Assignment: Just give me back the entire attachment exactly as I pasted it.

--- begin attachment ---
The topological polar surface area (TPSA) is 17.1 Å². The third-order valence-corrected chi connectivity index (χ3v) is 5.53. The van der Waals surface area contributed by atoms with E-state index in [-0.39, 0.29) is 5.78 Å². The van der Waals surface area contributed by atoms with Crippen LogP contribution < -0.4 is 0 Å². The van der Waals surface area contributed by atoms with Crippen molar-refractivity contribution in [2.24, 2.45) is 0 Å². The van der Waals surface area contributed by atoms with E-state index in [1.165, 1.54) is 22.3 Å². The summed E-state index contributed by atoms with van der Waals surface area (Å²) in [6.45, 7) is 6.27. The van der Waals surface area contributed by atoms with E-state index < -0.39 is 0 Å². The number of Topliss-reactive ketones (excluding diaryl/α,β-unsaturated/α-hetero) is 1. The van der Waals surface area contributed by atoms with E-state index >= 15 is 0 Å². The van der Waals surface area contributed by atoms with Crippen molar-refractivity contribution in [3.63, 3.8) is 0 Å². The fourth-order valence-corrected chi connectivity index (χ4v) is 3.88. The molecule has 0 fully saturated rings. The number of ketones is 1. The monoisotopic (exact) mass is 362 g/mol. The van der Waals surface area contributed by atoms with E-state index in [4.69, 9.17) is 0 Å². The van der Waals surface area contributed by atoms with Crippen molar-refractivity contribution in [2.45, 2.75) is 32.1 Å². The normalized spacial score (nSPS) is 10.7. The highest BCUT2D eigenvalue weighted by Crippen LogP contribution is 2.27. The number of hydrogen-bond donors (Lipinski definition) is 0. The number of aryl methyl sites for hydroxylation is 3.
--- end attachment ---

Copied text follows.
The topological polar surface area (TPSA) is 17.1 Å². The third-order valence-corrected chi connectivity index (χ3v) is 5.53. The van der Waals surface area contributed by atoms with E-state index in [-0.39, 0.29) is 5.78 Å². The van der Waals surface area contributed by atoms with Crippen LogP contribution < -0.4 is 0 Å². The van der Waals surface area contributed by atoms with Crippen molar-refractivity contribution in [2.24, 2.45) is 0 Å². The van der Waals surface area contributed by atoms with E-state index in [1.165, 1.54) is 22.3 Å². The summed E-state index contributed by atoms with van der Waals surface area (Å²) in [6.45, 7) is 6.27. The van der Waals surface area contributed by atoms with E-state index < -0.39 is 0 Å². The number of Topliss-reactive ketones (excluding diaryl/α,β-unsaturated/α-hetero) is 1. The van der Waals surface area contributed by atoms with E-state index >= 15 is 0 Å². The van der Waals surface area contributed by atoms with Crippen molar-refractivity contribution in [3.63, 3.8) is 0 Å². The fourth-order valence-corrected chi connectivity index (χ4v) is 3.88. The molecule has 0 fully saturated rings. The number of ketones is 1. The monoisotopic (exact) mass is 362 g/mol. The van der Waals surface area contributed by atoms with E-state index in [4.69, 9.17) is 0 Å². The van der Waals surface area contributed by atoms with Crippen molar-refractivity contribution in [2.45, 2.75) is 32.1 Å². The normalized spacial score (nSPS) is 10.7. The highest BCUT2D eigenvalue weighted by Crippen LogP contribution is 2.27. The number of hydrogen-bond donors (Lipinski definition) is 0. The number of aryl methyl sites for hydroxylation is 3.